Differences between the groups for the continuous variables were analyzed using analysis of variance with the Bonferroni correction with pairwise comparison used to identify significant differences. A significance level of P ≤ .05 was set. For categoric data, analysis was done by χ2 analysis. A multiple logistic regression model was developed with the parameters of amplitude and recovery used to predict pH at birth.
A total of 186 patients were included into the study. The majority of the patients in the study (71%) showed normal baseline variability and recovery of the bradycardia (Table 1). The two factors of decreased variability and nonrecovery of the FHR tracing resulted in a significant increase in the incidence of pathologic acidosis (2% versus 78%, P < .001). The presence of decreased variability before a bradycardia, irrespective of whether the bradycardia recovered or not, was associated with a minimum 44% incidence of pathologic fetal acidosis. The period of baseline variability available for analysis in the hour before the prolonged deceleration varied from 30 to 50 minutes. Using the multiple logistic regression model, a low pH was predicted only by decreased amplitude (odds ratio 1.28, 95% confidence interval 1.15, 1.40).
FHR parameters are used to predict the development of neonatal acidosis, which is a marker for the occurrence of hypoxic ischemia encephalopathy and long‐term neurologic dysfunction. Several authors have identified the FHR parameter of fetal bradycardia occurring before delivery to predict a poor outcome.10,11,14 However, a fetal bradycardia before delivery does not uniformly predict a poor outcome, and so several other factors related to the bradycardia have been investigated to improve the predictive capability.
Gilstrap et al10 identified a group of infants and assessed baseline variability for 10 minutes before delivery. He identified that the lack of FHR baseline variability before delivery was associated with a 1.5‐ to three‐fold increase in the incidence of acidosis in patients with a concomitant FHR bradycardia. Our study differs from theirs as we used up to 1 hour of FHR monitoring before delivery to assess variability, and they used a pH of less than or equal to 7.20 to define acidosis. Their duration of absent variability, however, was only 10 minutes or less. Piquard et al11 measured blood gases before and after the final stage of labor in an attempt to identify a predictive FHR pattern. They identified a FHR pattern, which they called type 2b, representing decreased baseline under 90 beats per minute with frequent decreased variability with one of the largest shifts in pH, but they did not assess the prebradycardia FHR pattern. Low et al12 identified the FHR variables of absent or minimal baseline variability and late or prolonged decelerations to identify significant acidosis with estimated positive predictive values from 18% to 26%. We used a longer period of assessment of FHR before the bradycardia.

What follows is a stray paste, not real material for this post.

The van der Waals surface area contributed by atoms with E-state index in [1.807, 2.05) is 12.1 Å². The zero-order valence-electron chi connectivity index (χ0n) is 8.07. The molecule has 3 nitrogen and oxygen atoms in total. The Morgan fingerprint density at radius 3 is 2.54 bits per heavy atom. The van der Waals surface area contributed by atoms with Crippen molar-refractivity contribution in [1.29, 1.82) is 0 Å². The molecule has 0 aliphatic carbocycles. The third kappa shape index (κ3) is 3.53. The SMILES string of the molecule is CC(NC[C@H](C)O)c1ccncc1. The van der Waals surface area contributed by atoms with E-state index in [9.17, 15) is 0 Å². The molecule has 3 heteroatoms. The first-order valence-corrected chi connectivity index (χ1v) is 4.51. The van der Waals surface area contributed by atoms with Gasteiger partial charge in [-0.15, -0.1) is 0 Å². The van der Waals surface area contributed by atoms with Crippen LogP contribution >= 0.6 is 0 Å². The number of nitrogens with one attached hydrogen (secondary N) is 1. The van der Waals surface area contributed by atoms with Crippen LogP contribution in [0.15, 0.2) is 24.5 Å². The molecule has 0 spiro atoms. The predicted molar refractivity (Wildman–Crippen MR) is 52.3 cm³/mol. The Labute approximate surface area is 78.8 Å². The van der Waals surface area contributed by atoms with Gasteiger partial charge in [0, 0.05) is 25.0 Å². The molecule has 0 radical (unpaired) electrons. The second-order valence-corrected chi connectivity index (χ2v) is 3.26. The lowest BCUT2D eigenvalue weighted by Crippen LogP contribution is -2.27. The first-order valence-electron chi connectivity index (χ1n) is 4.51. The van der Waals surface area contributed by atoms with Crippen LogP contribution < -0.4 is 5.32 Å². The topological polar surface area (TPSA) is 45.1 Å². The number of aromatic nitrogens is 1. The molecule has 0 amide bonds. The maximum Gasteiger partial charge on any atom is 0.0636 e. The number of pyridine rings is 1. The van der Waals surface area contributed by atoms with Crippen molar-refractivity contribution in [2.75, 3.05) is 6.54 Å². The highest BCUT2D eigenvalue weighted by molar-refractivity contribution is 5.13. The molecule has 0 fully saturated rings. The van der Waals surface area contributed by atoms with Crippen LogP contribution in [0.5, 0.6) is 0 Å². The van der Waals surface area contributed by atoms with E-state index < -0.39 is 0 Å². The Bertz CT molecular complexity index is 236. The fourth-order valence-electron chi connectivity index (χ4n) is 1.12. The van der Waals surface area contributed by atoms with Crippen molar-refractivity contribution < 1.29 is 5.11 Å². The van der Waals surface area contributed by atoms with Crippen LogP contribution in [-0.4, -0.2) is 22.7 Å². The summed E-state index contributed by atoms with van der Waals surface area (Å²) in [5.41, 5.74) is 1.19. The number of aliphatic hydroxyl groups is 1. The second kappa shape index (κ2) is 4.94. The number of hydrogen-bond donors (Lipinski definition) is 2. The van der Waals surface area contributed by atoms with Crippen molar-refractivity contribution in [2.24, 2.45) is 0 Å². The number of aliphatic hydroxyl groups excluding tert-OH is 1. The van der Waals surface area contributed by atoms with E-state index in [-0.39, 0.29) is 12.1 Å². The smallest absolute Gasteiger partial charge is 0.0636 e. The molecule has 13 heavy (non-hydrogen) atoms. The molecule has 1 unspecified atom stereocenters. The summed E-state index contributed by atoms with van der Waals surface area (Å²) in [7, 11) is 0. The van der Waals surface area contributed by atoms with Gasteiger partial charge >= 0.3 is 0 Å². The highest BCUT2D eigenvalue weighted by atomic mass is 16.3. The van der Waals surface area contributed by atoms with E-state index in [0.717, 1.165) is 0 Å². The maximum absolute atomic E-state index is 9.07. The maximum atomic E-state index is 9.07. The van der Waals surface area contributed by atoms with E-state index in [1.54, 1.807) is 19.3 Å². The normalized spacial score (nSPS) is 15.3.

Gull et al14 reviewed 27 cases of end‐stage bradycardia and identified the variables of loss of FHR variability during the bradycardia for 4 minutes or more or loss of variability after 3 minutes from the beginning of the bradycardia as predisposing to increasing degrees of acidosis. The length and depth of the bradycardia and their product had a weaker correlation. Their study did not provide any information on the FHR parameters before the end‐stage bradycardia. Krebs et al13 stressed the importance of the duration of the bradycardia (less than 15 minutes) as a good prognostic sign, but all the acidotic fetuses in the study were born when the bradycardia lasted less than 15 minutes.
Sheiner et al19 identified that a fetal bradycardia less than 70 beats per minute had an odds ratio of 3 (95% confidence interval 1.02, 8.6) to be associated with an abnormal pH. No information on the recovery of the FHR pattern before the bradycardia was given. Our study identifies that before a prolonged deceleration, evaluation of the baseline FHR pattern is the most important component to determine the degree of acidosis at birth.